Prayers were offered in temples, mosques and churches, and the poor were fed in the campus of the historic Patna Collectorate as part of events held in the city in September 1943 to celebrate the surrender of Italy during the World War II, according to archival documents.
On September 8, 1943, US Army Gen. Dwight Eisenhower had publicly announced the surrender of Italy to the Allies. Indian soldiers had played a critical role in both World Wars.
According to the archival documents, the Patna District War Committee had organised a host of events on September 11 to mark this landmark event in history, from morning till evening.
Going by the rare private collection of the Jalan family of the legendary Quila House in Patna City, the programme for the celebrations of the victory of the United Nations (Allied powers) over Italy began with prayers offered in “temples, mosques and churches” and flags hoisted on all public buildings from 7.30-8.30 am. This was followed by “feeding of the poor in the Patna Collectorate Compound from 10 am to 12 noon”.
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Ironically, the historic Patna Collectorate complex — Dutch-era Record Room and Old District Engineer’s Office and British-era DM Office Building and District Board Patna Building — is planned to be soon demolished by the Bihar government after the Patna High Court in a judgement lifted the interim stay on demolition of the buildings imposed by a bench of the court in September last year.
Delhi-based Indian National Trust for Art and Cultural Heritage (INTACH) had filed two PILs on August 30 last year, seeking to revoke the demolition order originally proposed in 2016 and constitution of the Bihar Urban Arts and Heritage Commission, pending since 2012.
The heritage commission set up on the directions of the court had recommended demolition of this centuries-old landmark despite opposition from heritage experts and a large number of citizens.
The Patna High Court verdict has come as a big jolt to historians, conservation architects and many other heritage lovers and experts who have been pleading the Bihar government to not demolish the historic Collectorate, and preserve and restore it as a “rare signpost of history” while linking it to the heritage tourism circuit in the state.
Aditya Jalan, 43, the current scion of the Jalan family, said this hitherto unknown connection of the Patna Collectorate to the World War II has come to light thanks to a rare invitation card of 1943 addressed to his great grandfather Dewan Bahadur Radha Krishna Jalan, he accidentally found while going through his family archives recently.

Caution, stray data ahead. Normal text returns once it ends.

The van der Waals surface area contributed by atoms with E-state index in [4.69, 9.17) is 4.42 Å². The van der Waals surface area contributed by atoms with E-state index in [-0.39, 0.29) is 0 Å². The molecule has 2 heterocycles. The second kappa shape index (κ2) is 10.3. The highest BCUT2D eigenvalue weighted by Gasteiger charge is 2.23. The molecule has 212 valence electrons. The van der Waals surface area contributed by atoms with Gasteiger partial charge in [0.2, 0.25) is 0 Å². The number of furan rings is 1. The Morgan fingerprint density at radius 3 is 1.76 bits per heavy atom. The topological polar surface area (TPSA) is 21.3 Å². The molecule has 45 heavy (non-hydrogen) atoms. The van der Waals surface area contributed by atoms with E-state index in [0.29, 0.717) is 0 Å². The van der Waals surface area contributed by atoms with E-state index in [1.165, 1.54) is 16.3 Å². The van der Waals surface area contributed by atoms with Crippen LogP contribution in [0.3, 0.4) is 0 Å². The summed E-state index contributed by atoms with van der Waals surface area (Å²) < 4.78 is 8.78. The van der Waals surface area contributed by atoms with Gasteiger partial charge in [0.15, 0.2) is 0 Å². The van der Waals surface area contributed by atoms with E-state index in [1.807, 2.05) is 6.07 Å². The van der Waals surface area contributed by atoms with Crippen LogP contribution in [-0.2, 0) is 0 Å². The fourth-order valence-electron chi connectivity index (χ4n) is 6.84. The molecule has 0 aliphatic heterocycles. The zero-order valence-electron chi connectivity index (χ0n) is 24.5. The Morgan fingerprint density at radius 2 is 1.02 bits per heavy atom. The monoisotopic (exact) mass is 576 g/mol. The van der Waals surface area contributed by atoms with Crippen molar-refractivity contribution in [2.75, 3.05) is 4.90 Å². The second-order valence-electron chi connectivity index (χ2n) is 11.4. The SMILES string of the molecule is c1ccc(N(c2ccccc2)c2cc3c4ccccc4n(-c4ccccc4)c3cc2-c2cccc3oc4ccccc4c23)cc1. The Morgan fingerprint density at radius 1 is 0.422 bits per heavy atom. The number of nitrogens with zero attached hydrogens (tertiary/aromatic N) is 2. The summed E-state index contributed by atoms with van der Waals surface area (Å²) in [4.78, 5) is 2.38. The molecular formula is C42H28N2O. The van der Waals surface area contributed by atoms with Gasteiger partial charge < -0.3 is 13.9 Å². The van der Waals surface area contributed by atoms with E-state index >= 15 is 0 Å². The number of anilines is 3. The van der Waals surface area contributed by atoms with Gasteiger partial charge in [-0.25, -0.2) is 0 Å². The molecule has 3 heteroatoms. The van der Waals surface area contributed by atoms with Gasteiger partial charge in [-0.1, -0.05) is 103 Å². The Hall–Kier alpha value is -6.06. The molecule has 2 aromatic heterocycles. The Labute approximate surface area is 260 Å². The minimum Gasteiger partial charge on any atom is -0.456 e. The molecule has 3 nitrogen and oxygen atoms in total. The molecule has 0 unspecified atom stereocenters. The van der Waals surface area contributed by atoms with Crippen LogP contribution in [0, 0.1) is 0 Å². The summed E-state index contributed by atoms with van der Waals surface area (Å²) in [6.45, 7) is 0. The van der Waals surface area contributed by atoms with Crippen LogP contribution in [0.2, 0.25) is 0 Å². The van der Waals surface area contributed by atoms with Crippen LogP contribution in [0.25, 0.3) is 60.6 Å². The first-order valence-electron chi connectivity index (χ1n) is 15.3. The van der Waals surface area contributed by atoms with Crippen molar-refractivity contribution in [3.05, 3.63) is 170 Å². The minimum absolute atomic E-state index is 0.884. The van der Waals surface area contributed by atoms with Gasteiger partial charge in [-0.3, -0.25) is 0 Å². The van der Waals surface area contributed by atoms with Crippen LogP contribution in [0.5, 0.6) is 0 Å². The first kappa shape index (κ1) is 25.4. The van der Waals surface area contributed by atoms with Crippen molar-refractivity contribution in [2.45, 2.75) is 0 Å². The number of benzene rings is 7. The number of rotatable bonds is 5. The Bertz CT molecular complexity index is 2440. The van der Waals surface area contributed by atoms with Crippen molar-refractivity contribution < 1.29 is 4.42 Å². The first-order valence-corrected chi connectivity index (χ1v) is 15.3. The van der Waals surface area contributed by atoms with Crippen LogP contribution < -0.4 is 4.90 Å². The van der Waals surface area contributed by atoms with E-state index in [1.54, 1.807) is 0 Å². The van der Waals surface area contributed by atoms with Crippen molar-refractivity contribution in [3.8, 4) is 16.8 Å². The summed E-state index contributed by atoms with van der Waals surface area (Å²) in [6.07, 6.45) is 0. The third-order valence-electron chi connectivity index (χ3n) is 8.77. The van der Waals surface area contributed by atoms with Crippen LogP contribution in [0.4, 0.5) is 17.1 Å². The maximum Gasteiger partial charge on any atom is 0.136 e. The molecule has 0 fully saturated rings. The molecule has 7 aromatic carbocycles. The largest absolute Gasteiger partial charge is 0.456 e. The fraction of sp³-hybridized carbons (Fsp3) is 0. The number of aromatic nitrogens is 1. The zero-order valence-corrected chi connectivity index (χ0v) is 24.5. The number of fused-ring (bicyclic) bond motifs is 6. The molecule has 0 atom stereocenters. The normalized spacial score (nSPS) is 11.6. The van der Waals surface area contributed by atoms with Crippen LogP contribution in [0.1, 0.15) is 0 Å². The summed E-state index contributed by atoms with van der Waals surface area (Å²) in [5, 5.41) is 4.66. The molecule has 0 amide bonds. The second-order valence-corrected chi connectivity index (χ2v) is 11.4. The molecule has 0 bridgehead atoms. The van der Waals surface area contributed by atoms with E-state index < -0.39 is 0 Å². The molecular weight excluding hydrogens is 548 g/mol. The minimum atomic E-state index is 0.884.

“It is interesting, we found the documents related to a WW2 event when its 77th anniversary just happened,” he said.
Aditya said he wants to share these “nuggets of history” with people and on August 15 had launched a page on Facebook and Instagram to make history more appealing to them.
Scotland-based researcher Paula Gonzaga de Sa, who curates the posts on the page, said finding the Patna Collectorate’s link to the WW2 was such a “priceless find” and it unravelled an “important piece of history” of the city.
“This same week, 77 years ago, there were celebrations in Patna following the surrender of the fascist government of Italy during a turning point in World War II. It is touching to see that one of the highlights of these celebrations was feeding of the poor in the Patna Collectorate compound,” she told PTI.
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There is another archival document (letter), from August 10, 1917 – another time of war (World War I) – telling about the Patna Collectorate’s staff being intensely involved in organising and distributing food supplies for people affected by monsoon floods in the area, Paula said. The letter was written by then Patna Collector J F Gruning, to R K Jalan, a well-known personality, she said.
“This all points to the important role that the Patna Collectorate, whatever may be its other functions, played in the community and social fabric of Patna throughout its history. This is a heritage of social participation and inclusiveness that it is fitting to preserve, share, highlight and make available for present and future generations,” Paula said.
An important historical link and a piece of history will be lost forever if it is demolished, she rued.
Describing more about the rare 1943 invitation card issued by “J. A. Walmsley, Chairman” of the Patna District War Committee, she said the public meeting was held in the evening that day at 7.30 pm at Sinha Institute (Sinha Library campus).
The meeting was to be addressed by Sir Sultan Ahmad, a noted barrister, and Member of Information and Broadcasting in the Governor-General’s Executive Council, and other speakers.
There was a Police Parade at Bankipore Maidan (now Gandhi Maidan) in the evening preceded by “procession of Boy Scouts, Civic Guards, and A. R. P. workers” to the maidan, the invite said.
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